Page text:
People need to learn to obey before they can learn to lead.

    • You only know two professors? And for you, that’s a broad enough basis to generalize to the entire sphere of higher education?

      Platitudes and assumptions don’t tell us much of anything about education.

      If somebody wants to tell me that “”, I want to see his evidence – proof that the approach in fact leads to the thinking skills, love of learning, or whatever the metaphorical “fire” is supposed to represent in any given child.

      The original British grammar school model was built on an authoritarian “no excuses” model, with lots of structure, rote memorization, and the like, but it was also devoted to giving high ability working class students the opportunity for an education that was on par with that available at elite private schools. The teachers didn’t confuse discipline and rote memorization with academic achievement.

      • Cranberry says:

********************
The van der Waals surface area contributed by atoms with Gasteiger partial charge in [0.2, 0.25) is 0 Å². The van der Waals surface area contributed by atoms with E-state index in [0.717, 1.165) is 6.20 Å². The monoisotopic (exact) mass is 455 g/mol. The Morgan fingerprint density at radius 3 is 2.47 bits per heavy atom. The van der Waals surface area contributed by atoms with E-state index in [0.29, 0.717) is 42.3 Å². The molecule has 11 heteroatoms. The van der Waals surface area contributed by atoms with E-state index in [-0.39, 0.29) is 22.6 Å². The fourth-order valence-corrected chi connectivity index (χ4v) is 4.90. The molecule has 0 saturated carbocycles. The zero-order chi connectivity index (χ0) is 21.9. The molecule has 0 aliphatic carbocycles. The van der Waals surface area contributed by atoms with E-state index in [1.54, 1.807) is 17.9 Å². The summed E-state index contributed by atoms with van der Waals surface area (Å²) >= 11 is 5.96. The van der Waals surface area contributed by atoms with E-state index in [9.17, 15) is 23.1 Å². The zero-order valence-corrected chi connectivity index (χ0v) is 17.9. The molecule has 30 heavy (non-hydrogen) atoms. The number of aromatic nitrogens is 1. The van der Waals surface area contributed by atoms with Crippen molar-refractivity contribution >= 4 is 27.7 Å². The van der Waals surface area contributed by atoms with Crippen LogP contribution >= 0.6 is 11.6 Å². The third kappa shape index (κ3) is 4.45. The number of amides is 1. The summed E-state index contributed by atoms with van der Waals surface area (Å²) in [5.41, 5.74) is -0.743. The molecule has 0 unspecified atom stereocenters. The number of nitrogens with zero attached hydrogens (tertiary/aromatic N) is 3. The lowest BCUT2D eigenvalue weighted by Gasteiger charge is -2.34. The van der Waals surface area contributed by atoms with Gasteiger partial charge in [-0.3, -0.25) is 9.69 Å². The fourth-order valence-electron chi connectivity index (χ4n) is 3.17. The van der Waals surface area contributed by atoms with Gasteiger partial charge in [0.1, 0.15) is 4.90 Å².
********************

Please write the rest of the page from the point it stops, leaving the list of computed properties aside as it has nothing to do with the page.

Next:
I’d assume that discipline and rote memorization were regarded as necessary, but not sufficient, for academic achievement.

      • SuperSub says:

        ” Platitudes and assumptions don’t tell us much of anything about education”

        Neither does presumptuous outrage. Yes, I know two professors personally and have discussed the issue before with them. Its an anecdote, and barring any valid study otherwise regarding the subject, I’m more than comfortable basing my opinions on them.

        As Cranberry already noted, you included memorization and discipline as significant components to the British grammar school model. I doubt they made such a fuss over them if they weren’t necessary prerequisites to lighting the metaphorical fire.

        So, actually, if you want to see evidence, look at your own cited example.

  2. This “better prepares students for the dutiful obedience of the military than for the intellectual challenges they will encounter in college.”

    I love the sneering sense of superiority underlying this particular quote. I’d be willing to bet that the intellectual challenges in the modern military easily exceed those which 80% of undergrads will ever face. Moreover, undergrads face those challenges in the safety of the classroom, not in a combat zone.

  3. Deirdre Mundy says:

    These days, it’s harder to get into the military than into college– and the military has better benefits, job prospects, and no debt attached…..